Articles | Volume 4, issue 2
Research article
06 Dec 2022
Research article |  | 06 Dec 2022

In situ U–Pb dating of 4 billion-year-old carbonates in the martian meteorite Allan Hills 84001

Romain Tartèse and Ian C. Lyon


Interactive discussion

Status: closed

Comment types: AC – author | RC – referee | CC – community | EC – editor | CEC – chief editor | : Report abuse
  • RC1: 'Comment on gchron-2022-21', Graham Edwards, 07 Sep 2022
    • AC1: 'Reply on RC1', Romain Tartese, 16 Oct 2022
  • RC2: 'Comment on gchron-2022-21', Anonymous Referee #2, 12 Sep 2022
    • AC2: 'Reply on RC2', Romain Tartese, 16 Oct 2022

Peer review completion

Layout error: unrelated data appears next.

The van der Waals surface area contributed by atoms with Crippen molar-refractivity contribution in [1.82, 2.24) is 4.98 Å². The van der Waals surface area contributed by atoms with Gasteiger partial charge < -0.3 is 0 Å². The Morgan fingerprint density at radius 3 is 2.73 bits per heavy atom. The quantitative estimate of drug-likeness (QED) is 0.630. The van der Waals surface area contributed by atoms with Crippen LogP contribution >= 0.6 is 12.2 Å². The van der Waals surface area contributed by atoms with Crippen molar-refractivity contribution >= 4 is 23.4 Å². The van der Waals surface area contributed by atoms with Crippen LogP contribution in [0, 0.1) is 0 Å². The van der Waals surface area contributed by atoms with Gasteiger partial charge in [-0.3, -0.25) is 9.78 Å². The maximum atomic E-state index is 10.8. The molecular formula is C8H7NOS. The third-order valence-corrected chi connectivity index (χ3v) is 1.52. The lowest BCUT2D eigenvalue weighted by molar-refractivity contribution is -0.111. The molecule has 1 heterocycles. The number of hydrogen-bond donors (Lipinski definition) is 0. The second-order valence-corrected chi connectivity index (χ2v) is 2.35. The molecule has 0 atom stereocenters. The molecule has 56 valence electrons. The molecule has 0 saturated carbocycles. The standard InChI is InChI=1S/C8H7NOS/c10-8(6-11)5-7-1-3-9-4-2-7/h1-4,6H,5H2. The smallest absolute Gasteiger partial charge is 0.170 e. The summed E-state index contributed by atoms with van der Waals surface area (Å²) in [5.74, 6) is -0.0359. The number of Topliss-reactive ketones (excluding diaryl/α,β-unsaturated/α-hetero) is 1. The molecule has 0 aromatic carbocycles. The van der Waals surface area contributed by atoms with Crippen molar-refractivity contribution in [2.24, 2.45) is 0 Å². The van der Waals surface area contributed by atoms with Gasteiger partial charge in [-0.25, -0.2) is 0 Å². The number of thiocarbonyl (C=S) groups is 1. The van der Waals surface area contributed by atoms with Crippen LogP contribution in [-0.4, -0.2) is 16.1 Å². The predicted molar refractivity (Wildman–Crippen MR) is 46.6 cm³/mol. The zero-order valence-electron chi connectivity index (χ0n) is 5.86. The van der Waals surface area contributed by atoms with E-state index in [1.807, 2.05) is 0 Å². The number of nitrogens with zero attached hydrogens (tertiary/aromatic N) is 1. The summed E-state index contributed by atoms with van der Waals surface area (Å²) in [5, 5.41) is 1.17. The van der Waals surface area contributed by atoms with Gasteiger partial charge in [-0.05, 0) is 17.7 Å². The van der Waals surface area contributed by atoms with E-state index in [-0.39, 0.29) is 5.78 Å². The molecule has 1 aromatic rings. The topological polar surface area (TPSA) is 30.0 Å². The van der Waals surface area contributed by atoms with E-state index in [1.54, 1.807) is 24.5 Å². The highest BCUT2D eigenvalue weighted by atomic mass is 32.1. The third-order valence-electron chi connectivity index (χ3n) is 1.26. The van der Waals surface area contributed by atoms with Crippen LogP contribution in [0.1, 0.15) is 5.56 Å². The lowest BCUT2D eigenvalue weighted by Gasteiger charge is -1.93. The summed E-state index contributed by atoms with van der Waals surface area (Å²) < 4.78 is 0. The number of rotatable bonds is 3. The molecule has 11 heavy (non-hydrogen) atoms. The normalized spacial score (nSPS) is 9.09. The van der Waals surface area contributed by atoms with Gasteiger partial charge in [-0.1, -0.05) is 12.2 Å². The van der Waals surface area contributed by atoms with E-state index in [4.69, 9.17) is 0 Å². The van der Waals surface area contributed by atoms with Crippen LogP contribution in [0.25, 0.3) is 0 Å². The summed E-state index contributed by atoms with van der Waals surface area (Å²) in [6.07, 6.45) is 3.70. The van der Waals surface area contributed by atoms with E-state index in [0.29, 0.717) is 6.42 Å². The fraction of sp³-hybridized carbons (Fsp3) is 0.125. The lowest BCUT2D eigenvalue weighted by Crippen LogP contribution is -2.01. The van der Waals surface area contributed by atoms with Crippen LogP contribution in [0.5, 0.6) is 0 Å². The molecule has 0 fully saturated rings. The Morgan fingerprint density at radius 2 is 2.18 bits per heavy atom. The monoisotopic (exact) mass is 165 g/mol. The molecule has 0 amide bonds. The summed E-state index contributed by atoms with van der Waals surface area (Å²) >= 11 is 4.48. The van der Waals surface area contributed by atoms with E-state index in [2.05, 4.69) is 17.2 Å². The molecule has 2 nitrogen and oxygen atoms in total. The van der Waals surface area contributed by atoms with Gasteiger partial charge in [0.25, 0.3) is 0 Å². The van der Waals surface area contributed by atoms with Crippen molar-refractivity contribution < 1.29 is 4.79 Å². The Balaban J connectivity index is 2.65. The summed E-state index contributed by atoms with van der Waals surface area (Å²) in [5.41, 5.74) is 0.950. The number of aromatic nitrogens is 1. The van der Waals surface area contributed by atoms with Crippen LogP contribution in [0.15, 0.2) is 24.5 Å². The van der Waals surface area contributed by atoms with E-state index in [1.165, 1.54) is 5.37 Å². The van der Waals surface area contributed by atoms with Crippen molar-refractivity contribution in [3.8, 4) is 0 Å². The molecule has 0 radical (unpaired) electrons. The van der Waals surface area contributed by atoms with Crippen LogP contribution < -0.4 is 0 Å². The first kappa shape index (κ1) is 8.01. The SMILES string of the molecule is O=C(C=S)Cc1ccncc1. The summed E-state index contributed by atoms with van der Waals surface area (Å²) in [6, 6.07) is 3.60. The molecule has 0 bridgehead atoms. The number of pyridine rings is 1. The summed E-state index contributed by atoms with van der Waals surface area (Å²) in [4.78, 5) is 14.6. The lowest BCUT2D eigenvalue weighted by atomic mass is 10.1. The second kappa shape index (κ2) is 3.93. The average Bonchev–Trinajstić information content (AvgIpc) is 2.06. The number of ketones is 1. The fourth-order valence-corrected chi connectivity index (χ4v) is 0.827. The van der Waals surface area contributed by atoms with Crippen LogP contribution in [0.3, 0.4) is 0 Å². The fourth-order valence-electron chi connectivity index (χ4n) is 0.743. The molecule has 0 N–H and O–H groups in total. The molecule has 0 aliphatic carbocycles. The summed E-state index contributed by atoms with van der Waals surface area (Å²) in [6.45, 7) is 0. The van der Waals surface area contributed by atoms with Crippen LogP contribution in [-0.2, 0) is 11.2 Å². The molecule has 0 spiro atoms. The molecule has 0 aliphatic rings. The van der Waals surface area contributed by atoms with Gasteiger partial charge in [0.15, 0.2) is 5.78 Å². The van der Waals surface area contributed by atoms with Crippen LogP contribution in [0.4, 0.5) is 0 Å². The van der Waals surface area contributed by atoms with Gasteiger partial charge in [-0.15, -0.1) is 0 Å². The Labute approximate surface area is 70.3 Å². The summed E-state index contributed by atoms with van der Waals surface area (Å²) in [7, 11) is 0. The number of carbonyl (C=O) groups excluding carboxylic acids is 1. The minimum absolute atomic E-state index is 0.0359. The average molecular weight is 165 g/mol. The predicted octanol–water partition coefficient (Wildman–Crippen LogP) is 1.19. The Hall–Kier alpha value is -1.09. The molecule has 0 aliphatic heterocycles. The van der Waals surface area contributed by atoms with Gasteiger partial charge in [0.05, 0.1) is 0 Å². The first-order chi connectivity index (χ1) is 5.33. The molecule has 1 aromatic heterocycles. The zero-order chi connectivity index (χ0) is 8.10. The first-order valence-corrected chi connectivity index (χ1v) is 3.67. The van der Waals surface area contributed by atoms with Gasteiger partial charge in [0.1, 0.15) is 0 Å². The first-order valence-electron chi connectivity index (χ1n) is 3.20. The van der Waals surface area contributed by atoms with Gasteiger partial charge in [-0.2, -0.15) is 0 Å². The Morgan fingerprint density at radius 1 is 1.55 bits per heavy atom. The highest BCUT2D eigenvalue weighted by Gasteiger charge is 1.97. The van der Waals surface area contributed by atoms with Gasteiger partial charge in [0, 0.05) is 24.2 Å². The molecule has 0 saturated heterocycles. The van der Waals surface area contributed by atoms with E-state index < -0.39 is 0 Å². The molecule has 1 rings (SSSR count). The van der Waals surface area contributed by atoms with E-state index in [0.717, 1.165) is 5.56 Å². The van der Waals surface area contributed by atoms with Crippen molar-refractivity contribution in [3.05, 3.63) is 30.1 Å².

AR: Author's response | RR: Referee report | ED: Editor decision | EF: Editorial file upload
ED: Publish subject to minor revisions (further review by editor) (25 Oct 2022) by Brenhin Keller
AR by Romain Tartese on behalf of the Authors (26 Oct 2022)  Author's response   Author's tracked changes   Manuscript 
ED: Publish as is (27 Oct 2022) by Brenhin Keller
ED: Publish subject to technical corrections (28 Oct 2022) by Klaus Mezger (Editor)
AR by Romain Tartese on behalf of the Authors (03 Nov 2022)  Manuscript 
Short summary
Absolute chronological constraints are crucial in Earth and planetary sciences. In recent years, U–Pb dating of carbonates has provided information on the timing of, for example, diagenesis, faulting, or hydrothermalism. These studies have targeted relatively young terrestrial carbonates up to 300 million years old. By dating 3.9 billion-year-old martian carbonates in situ using the U–Pb chronometer, we show that this system is robust in ancient samples that have had a relatively simple history.